Dr. Tim Says...

Chicken skin: to eat, or not to eat 06/19/17
Change is here 06/12/17
Medical technology 03/27/17
The science behind the DASH diet, an overview: Part Two 08/01/16
The science behind the DASH diet, an overview: Part One 07/25/16
How the Standard American Diet (SAD) affects the brain (Part Two) 05/26/16
How the Standard American Diet (SAD) affects the brain 05/23/16
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Chef Tim Says...

Deviled Eggs 04/24/17
Roasting Fruit 04/03/17
Papadum 03/20/17
Capers make it better 02/06/17
Mustards: The Christmas Basket Challenge, Part 5 01/26/17
Canned Tuna from Spain: The Christmas Basket Challenge, Part 4 01/16/17
Ginger and Rice Noodles: The Christmas Basket Challenge, Part 3 01/12/17
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Dr. Tim Says....



How to Eat Healthy:
Saturated Fats

[This is another in our series on the How and Why of Eating Healthy.]

So we know now that saturated fat is one of the culprits increasing the risk of not just heart disease and stroke but also some cancers. Unfortunately, people have gotten the idea that all fat is evil.

As much or more of a problem are trans fats. This type of saturated fat does occur naturally in small amounts, but most that is found in foods today have been manufactured. Food producers began saturating vegetable oils in a process called hydrogenation. One byproduct of the saturation is the creation of trans fats, which provide a longer shelf life, offer better baking properties and a slick texture.

The concern is that these fats have an even stronger link to heart disease than a naturally saturated fat such as butter. The good news is that through a combination of government and commercial pressure, most manufacturers are moving away from trans fats pretty quickly. One of the main sources of these trans-fats was margarine, and for the most part trans fats have been eliminated from those products. This is not completely the case with processed baked goods with long shelf lives like cookies, cakes and pies, however, so check the package carefully (trans fats now have to be reported in the Nutrition Facts box on all such foods).

Interestingly, the effects of trans-fats extend beyond just heart disease. In one study, researchers analyzed women's diets and other factors in relation to their fertility and found that an increase of just 2% in the amount of calories eaten in the form of trans-fatty acids, instead of monounsaturated fats (like those in olive oil), more than doubled a woman's risk of infertility.

The take home message is to avoid trans fats (they are definitely "bad"). As far as saturated fats go, you're OK–but limiting your consumption of these is clearly healthier.

So how much saturated fat is healthy? The recommendations are that you get about 10% of your calories from saturated fat. That has always seemed a bit vague to me, though. In practical terms, this is about 17 grams of saturated fat in a 1,500 calorie diet. Working at eating leaner meats, less fried foods and getting your fats more from vegetable sources rather than from meats is the key.

Here's the lowdown on which fats are best and which to be careful of when stocking your pantry or fridge.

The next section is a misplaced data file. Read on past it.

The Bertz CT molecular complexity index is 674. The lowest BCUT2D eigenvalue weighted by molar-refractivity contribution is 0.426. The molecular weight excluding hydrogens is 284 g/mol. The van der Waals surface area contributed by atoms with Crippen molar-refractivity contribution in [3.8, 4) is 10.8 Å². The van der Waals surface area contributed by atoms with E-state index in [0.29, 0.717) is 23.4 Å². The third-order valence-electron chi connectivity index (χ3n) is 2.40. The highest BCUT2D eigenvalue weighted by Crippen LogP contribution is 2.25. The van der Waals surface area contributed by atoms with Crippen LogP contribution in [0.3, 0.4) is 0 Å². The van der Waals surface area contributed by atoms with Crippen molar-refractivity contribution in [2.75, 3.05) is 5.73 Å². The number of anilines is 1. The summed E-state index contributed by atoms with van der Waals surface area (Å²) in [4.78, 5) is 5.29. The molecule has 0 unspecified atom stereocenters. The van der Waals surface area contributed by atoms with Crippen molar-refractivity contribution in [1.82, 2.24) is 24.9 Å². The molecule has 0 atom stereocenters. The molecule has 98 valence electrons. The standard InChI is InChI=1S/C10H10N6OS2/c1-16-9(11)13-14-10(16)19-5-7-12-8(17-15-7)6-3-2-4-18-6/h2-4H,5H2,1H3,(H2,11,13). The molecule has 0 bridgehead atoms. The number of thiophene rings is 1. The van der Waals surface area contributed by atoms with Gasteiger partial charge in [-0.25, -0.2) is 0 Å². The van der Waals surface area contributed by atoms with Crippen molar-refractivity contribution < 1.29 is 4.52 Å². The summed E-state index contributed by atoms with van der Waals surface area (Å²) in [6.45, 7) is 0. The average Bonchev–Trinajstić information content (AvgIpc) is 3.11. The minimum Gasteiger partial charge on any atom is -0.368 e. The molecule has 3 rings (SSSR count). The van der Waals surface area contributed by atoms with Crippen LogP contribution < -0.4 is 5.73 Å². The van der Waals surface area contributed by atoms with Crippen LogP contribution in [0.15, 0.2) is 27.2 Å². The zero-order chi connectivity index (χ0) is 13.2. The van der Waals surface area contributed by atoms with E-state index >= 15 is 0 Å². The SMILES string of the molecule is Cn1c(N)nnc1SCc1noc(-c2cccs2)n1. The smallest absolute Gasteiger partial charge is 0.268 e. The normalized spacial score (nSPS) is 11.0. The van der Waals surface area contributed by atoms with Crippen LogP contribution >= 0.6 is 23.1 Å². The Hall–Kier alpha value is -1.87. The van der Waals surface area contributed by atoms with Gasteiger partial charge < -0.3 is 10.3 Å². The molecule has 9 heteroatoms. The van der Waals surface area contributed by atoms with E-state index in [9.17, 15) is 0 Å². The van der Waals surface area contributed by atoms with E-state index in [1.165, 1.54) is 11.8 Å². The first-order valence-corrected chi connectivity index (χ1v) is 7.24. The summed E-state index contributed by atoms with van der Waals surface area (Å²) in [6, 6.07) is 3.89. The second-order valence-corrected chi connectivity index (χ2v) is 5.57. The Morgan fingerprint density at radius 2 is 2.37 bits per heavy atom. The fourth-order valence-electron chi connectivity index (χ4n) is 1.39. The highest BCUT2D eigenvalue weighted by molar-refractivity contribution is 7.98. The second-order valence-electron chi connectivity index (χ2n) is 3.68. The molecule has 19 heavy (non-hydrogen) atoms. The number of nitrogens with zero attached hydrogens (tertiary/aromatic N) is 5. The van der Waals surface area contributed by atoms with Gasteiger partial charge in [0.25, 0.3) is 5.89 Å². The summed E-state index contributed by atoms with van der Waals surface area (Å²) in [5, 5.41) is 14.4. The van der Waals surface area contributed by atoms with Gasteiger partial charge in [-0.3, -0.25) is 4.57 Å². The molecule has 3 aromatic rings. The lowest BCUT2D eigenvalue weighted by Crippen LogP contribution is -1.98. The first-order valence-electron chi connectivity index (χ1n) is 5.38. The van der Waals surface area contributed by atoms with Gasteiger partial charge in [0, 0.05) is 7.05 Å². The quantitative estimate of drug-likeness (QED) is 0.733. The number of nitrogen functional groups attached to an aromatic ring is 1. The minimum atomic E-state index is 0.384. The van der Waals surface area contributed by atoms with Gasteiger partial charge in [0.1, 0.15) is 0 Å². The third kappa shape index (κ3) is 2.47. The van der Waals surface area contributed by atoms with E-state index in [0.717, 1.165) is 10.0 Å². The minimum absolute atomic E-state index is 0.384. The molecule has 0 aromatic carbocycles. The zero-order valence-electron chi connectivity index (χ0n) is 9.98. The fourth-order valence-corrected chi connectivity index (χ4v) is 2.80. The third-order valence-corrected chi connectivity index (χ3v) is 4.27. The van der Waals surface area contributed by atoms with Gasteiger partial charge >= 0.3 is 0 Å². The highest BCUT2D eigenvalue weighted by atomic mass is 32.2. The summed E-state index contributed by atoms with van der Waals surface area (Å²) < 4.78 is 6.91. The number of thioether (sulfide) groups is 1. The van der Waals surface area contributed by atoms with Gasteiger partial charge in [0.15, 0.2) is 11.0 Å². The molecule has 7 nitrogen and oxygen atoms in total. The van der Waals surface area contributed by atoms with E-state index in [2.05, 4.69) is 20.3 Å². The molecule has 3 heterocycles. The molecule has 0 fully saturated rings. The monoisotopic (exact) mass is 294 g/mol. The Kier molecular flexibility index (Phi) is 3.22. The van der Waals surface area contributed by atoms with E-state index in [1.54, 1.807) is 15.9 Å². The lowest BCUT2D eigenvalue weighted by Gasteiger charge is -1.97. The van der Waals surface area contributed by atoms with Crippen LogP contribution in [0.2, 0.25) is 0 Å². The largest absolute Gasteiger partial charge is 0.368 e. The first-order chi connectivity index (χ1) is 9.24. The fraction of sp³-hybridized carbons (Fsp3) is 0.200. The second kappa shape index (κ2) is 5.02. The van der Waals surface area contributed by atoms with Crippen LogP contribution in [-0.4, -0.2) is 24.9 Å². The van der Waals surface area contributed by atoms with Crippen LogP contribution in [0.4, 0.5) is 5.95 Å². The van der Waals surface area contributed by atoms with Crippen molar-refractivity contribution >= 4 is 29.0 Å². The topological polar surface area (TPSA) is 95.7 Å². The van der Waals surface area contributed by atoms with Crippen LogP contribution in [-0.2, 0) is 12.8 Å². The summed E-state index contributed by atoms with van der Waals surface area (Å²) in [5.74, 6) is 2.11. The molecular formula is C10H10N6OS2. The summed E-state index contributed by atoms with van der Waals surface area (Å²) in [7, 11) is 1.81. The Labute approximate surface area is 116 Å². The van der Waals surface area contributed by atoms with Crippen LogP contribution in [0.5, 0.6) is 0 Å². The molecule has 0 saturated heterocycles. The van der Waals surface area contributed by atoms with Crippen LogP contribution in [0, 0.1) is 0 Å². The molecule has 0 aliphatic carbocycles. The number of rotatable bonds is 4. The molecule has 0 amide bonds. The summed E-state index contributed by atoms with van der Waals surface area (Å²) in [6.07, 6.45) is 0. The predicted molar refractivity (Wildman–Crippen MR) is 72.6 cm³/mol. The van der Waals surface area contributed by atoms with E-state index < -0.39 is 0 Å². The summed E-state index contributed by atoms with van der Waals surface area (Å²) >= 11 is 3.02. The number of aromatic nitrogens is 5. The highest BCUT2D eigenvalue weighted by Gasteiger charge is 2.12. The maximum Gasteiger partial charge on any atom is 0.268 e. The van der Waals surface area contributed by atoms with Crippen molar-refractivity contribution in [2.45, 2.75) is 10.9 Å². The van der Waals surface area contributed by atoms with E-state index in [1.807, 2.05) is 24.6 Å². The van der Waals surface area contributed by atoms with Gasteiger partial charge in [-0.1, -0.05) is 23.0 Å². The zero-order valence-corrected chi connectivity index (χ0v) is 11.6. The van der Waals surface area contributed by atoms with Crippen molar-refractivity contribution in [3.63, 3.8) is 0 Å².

Meats

The leaner the better. For instance, regular ground beef that is 20% fat contains about 9 grams of saturated fat and 284 calories in a four-ounce serving. 95% lean ground beef (5% fat) has only 2.5 grams of saturated fat and a savings of about 130 calories. Choose lean cuts like top round, lean ground beef, tenderloin and flank steak.

Look for lower fat cold cuts for day to day use. I do like to use great quality cured meats like Prosciutto. Such rich, full flavored ingredients go a long way in your recipes in small amounts.

Butter

I love butter. Butter is mostly saturated fat, but for many recipes there's simply no substitute. A teaspoon contains about 2.5 grams of saturated fat. So I use this in sparing amounts to enrich sauces, recipes like mashed potatoes and baked goods. I purchase the best quality butter I can, because I use so little that it doesn't end up adding that much fat to a recipe.

Dairy

Low fat dairy means less saturated fat. Whole milk has about 4 1/2 grams of saturated fat in a cup. The same cup of low fat milk (1%) contains only 1.5 grams. This holds true for other dairy products, like yogurt, cream cheese and cottage cheese.

There are quality low fat cheeses on the market. Kraft makes a good 2% milk sharp cheddar cheese that melts well, and I think that their Monterey Jack is actually better than full fat versions.

That said, I do use full fat cheeses, but like butter, I use them carefully and I use the best quality cheeses that I can. An ounce of gruyere cheese has about 5 grams of saturated fat, but the flavor is so intense that for almost any recipe an ounce and a half per serving will give the same flavor as a lot more lower-quality cheese. The same holds true for other favorites, like great quality Parmigiano-Reggiano and Romano cheeses. Just a little goes a really long way.

As with any ingredient, it's about using the best quality products you can – the best quality calories even when they do contain saturated fat.

Eat well, eat healthy, enjoy life!

Timothy S. Harlan, M.D.
Dr. Gourmet
August 3, 2009
Last updated: 08/03/09